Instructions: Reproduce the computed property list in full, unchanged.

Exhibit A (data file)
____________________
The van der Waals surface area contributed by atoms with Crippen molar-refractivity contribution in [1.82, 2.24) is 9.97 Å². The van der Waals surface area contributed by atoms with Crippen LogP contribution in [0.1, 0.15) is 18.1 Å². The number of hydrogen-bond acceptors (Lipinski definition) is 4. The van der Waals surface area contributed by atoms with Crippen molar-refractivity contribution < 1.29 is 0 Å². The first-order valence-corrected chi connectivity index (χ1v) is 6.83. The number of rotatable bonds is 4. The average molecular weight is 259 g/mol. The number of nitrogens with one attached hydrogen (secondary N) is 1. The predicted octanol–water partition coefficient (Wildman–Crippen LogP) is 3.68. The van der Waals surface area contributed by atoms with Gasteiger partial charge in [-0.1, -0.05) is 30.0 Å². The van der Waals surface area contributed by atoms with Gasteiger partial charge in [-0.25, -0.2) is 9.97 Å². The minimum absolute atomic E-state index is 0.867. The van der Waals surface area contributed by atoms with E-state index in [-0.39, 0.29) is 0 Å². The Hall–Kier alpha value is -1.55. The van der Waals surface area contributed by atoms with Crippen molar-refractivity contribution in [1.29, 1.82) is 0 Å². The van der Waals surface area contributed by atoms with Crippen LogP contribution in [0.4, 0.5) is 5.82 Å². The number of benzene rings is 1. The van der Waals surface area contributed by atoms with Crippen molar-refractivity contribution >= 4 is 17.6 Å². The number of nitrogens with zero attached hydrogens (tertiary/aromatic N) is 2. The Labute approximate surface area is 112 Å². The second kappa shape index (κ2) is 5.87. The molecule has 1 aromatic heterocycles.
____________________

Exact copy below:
The van der Waals surface area contributed by atoms with Crippen molar-refractivity contribution in [1.82, 2.24) is 9.97 Å². The van der Waals surface area contributed by atoms with Crippen LogP contribution in [0.1, 0.15) is 18.1 Å². The number of hydrogen-bond acceptors (Lipinski definition) is 4. The van der Waals surface area contributed by atoms with Crippen molar-refractivity contribution < 1.29 is 0 Å². The first-order valence-corrected chi connectivity index (χ1v) is 6.83. The number of rotatable bonds is 4. The average molecular weight is 259 g/mol. The number of nitrogens with one attached hydrogen (secondary N) is 1. The predicted octanol–water partition coefficient (Wildman–Crippen LogP) is 3.68. The van der Waals surface area contributed by atoms with Gasteiger partial charge in [-0.1, -0.05) is 30.0 Å². The van der Waals surface area contributed by atoms with Gasteiger partial charge in [-0.25, -0.2) is 9.97 Å². The minimum absolute atomic E-state index is 0.867. The van der Waals surface area contributed by atoms with E-state index in [-0.39, 0.29) is 0 Å². The Hall–Kier alpha value is -1.55. The van der Waals surface area contributed by atoms with Crippen molar-refractivity contribution in [1.29, 1.82) is 0 Å². The van der Waals surface area contributed by atoms with Crippen LogP contribution in [0.4, 0.5) is 5.82 Å². The number of benzene rings is 1. The van der Waals surface area contributed by atoms with Crippen molar-refractivity contribution >= 4 is 17.6 Å². The number of nitrogens with zero attached hydrogens (tertiary/aromatic N) is 2. The Labute approximate surface area is 112 Å². The second kappa shape index (κ2) is 5.87. The molecule has 1 aromatic heterocycles.